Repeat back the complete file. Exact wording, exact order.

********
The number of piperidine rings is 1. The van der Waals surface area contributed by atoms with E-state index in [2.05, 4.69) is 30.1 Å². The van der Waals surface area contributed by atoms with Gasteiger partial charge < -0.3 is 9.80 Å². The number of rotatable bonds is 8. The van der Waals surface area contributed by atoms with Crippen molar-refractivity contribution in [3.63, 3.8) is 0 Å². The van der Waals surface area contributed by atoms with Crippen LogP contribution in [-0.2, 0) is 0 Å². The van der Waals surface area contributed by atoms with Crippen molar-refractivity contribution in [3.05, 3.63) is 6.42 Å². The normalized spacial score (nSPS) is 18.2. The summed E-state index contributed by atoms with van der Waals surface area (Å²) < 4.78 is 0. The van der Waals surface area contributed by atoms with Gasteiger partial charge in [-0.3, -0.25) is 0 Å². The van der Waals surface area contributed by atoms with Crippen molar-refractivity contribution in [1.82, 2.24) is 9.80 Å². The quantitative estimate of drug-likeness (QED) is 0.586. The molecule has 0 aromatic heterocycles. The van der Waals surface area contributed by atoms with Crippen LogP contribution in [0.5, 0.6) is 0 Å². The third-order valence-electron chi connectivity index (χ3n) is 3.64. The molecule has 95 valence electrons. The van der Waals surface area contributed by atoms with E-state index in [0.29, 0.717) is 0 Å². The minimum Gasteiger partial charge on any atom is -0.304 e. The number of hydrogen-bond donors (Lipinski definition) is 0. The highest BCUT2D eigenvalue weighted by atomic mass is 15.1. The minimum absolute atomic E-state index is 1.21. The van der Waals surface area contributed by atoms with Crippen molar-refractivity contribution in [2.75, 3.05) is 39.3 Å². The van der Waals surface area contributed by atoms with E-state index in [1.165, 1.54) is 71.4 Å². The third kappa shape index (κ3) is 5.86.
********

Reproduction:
The number of piperidine rings is 1. The van der Waals surface area contributed by atoms with E-state index in [2.05, 4.69) is 30.1 Å². The van der Waals surface area contributed by atoms with Gasteiger partial charge < -0.3 is 9.80 Å². The number of rotatable bonds is 8. The van der Waals surface area contributed by atoms with Crippen molar-refractivity contribution in [3.63, 3.8) is 0 Å². The van der Waals surface area contributed by atoms with Crippen LogP contribution in [-0.2, 0) is 0 Å². The van der Waals surface area contributed by atoms with Crippen molar-refractivity contribution in [3.05, 3.63) is 6.42 Å². The normalized spacial score (nSPS) is 18.2. The summed E-state index contributed by atoms with van der Waals surface area (Å²) < 4.78 is 0. The van der Waals surface area contributed by atoms with Gasteiger partial charge in [-0.3, -0.25) is 0 Å². The van der Waals surface area contributed by atoms with Crippen molar-refractivity contribution in [1.82, 2.24) is 9.80 Å². The quantitative estimate of drug-likeness (QED) is 0.586. The molecule has 0 aromatic heterocycles. The van der Waals surface area contributed by atoms with Crippen LogP contribution in [0.5, 0.6) is 0 Å². The third-order valence-electron chi connectivity index (χ3n) is 3.64. The molecule has 95 valence electrons. The van der Waals surface area contributed by atoms with E-state index in [0.29, 0.717) is 0 Å². The minimum Gasteiger partial charge on any atom is -0.304 e. The number of hydrogen-bond donors (Lipinski definition) is 0. The highest BCUT2D eigenvalue weighted by atomic mass is 15.1. The minimum absolute atomic E-state index is 1.21. The van der Waals surface area contributed by atoms with Crippen molar-refractivity contribution in [2.75, 3.05) is 39.3 Å². The van der Waals surface area contributed by atoms with E-state index in [1.165, 1.54) is 71.4 Å². The third kappa shape index (κ3) is 5.86.